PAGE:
PHP supports hashing of the following Tiger algorithms:

  • tiger128,3
  • tiger160,3
  • tiger192,3
  • tiger128,4
  • tiger160,4
  • tiger192,4

Wikipedia's entry on Tiger says there's Tiger and Tiger2 and provides samples of Tiger and Tiger2 with 192-bit hashes of "The quick brown fox jumps over the lazy dog". So I tried to get PHP to tell me what the hashes of tiger192,3 and tiger192,4 are and...

The output of tiger192,3 matches what Wikipedia says the output is for Tiger(1). But tiger192,4's output does not match the output for Tiger2.

Tiger2's output is as follows:


tiger192,4's output is as follows:


tiger192,3 and Tiger's output is as follows:


So what is tiger192,4?


A quick look into the PHP code showed that PHP only understands the Tiger hash (the first one with incorrect bit padding).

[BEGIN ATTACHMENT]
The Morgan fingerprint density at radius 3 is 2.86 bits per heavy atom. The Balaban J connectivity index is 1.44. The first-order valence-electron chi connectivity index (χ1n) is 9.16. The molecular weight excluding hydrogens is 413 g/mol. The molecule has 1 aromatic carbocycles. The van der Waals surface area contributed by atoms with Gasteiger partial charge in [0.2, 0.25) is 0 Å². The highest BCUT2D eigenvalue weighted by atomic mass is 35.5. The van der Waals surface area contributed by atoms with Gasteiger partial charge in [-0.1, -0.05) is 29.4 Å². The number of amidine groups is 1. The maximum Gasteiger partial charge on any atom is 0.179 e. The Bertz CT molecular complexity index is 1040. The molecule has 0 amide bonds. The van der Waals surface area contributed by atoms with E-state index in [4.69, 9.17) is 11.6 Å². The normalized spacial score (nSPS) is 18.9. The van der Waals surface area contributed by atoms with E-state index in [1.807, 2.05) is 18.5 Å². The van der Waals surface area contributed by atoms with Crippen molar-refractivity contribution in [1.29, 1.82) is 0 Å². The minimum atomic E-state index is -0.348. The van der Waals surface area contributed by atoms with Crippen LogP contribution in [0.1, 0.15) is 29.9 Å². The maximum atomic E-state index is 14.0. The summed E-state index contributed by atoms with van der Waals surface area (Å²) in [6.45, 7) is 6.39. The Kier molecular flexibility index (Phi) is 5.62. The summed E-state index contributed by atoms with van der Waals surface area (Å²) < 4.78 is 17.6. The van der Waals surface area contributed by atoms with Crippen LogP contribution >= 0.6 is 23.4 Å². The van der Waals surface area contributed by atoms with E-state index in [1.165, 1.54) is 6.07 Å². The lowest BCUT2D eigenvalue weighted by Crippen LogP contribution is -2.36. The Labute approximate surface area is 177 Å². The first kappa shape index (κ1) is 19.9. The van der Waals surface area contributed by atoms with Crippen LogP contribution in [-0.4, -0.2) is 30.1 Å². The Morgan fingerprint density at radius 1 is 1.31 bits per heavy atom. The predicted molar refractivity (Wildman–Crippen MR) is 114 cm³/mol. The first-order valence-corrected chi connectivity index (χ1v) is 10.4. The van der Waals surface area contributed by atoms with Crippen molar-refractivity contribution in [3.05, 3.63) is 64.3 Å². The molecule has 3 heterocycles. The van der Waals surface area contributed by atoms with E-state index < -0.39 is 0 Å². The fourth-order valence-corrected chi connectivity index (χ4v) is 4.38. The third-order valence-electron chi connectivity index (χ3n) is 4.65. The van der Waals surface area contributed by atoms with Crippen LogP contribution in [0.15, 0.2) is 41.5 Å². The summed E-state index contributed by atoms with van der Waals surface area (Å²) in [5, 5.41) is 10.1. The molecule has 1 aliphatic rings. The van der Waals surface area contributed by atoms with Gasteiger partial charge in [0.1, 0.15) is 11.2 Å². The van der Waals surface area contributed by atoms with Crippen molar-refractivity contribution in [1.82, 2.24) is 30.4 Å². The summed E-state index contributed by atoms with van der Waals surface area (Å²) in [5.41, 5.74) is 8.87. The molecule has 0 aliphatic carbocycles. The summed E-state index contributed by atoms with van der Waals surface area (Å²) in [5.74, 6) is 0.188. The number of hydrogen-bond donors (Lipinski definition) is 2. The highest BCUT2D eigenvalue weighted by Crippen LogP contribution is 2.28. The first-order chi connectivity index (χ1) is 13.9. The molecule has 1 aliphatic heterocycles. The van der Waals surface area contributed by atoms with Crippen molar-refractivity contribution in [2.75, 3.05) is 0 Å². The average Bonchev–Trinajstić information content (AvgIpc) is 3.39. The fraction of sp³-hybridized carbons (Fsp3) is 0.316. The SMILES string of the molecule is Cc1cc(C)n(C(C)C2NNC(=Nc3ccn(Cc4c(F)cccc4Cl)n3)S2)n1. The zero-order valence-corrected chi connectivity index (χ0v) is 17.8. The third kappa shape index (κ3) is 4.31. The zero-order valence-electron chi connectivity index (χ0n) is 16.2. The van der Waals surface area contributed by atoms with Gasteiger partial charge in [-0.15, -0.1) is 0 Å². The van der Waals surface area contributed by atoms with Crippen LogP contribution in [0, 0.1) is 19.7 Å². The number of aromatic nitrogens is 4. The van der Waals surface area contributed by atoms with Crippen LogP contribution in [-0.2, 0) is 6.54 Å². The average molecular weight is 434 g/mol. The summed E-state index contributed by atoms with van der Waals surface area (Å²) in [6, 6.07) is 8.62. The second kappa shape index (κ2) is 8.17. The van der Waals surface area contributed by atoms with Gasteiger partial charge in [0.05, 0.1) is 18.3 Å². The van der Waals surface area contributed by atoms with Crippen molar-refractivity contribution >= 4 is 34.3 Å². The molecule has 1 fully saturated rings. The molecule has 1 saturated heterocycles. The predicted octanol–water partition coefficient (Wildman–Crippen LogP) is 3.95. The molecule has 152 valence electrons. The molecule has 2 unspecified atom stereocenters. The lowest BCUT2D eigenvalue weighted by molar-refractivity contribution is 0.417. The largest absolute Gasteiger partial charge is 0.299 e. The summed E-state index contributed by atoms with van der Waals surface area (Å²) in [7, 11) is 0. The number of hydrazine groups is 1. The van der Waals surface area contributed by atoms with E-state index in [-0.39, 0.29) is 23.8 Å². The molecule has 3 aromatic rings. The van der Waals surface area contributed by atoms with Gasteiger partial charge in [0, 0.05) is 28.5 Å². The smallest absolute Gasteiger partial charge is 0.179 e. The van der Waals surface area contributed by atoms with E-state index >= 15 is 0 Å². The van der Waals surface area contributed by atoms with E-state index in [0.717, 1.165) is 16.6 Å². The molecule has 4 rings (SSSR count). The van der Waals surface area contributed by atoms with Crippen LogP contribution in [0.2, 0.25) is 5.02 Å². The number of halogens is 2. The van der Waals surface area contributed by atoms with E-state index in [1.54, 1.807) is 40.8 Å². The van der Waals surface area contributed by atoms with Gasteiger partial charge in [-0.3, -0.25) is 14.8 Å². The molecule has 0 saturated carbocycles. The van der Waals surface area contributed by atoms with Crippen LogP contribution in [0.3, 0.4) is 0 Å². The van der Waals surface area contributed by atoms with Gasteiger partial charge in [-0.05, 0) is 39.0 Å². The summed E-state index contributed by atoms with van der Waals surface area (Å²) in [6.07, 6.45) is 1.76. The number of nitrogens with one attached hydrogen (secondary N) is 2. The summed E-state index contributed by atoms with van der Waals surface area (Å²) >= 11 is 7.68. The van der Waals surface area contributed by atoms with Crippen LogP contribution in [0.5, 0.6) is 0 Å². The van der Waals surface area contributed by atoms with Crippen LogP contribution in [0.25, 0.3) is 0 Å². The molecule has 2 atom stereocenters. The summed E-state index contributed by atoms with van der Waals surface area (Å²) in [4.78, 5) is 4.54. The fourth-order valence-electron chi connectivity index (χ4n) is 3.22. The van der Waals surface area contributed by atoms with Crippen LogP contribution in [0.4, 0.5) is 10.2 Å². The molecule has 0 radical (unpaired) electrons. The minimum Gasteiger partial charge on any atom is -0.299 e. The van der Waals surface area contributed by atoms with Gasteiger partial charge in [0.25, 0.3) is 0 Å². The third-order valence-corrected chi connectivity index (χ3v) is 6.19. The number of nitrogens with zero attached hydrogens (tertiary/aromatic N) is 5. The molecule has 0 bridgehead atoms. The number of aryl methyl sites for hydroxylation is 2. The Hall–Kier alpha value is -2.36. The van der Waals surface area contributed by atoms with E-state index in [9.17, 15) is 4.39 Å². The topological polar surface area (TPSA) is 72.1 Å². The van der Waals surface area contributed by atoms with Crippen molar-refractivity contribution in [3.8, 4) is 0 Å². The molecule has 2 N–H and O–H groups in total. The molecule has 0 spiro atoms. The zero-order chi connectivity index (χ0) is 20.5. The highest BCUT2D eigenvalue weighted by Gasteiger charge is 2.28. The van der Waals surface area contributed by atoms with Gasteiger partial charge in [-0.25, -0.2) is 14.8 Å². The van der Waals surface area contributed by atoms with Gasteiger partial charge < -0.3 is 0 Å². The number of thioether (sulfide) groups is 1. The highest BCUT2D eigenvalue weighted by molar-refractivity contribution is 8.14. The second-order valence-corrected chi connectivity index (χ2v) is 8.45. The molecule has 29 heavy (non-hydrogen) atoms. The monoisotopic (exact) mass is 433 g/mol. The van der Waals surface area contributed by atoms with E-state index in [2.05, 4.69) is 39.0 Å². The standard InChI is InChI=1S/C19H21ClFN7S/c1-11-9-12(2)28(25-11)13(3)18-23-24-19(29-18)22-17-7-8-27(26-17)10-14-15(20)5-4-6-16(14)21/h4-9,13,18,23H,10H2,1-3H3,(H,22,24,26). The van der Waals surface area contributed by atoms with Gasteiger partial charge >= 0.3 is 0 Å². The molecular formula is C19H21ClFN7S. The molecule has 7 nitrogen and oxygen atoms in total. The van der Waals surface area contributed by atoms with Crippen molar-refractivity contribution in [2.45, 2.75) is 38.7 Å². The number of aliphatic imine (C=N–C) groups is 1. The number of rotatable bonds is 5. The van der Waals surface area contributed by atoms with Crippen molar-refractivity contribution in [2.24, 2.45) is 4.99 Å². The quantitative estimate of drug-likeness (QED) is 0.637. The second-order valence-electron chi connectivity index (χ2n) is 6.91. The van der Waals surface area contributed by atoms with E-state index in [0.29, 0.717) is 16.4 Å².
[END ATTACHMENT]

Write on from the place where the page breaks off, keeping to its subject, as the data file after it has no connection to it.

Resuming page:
It also showed that their implementation of Tiger may contain "additional passes", where each pass consists of 8 rounds (only called for values higher than 3). The value of passes is displayed behind the hash function:

#define compress(passes) \
    save_abc \
    pass(a,b,c,5) \
    key_schedule \
    pass(c,a,b,7) \
    key_schedule \
    pass(b,c,a,9) \
    for(pass_no=0; pass_no<passes; pass_no++) { \ <- additional rounds start here
        key_schedule \
        pass(a,b,c,9) \
        tmpa=a; a=c; c=b; b=tmpa; \
    } \

There seems to be no documentation other than this. Don't use cryptographic primitives that lack any description.

I've generated the same C1... hash by adding the 8 additional rounds in a Java application (and then deleted said Java implementation).

| improve this answer | |
  • 2
    $\begingroup$ Note that attacks have been found on Tiger up to 22 rounds (OK, using around $2^{64}$ memory). That's however too close for comfort, this may have been an ill advised method of fixing that. Or an attempt to create a password hashing function with many iterations - who knows? $\endgroup$ – Maarten Bodewes Sep 6 '15 at 15:36

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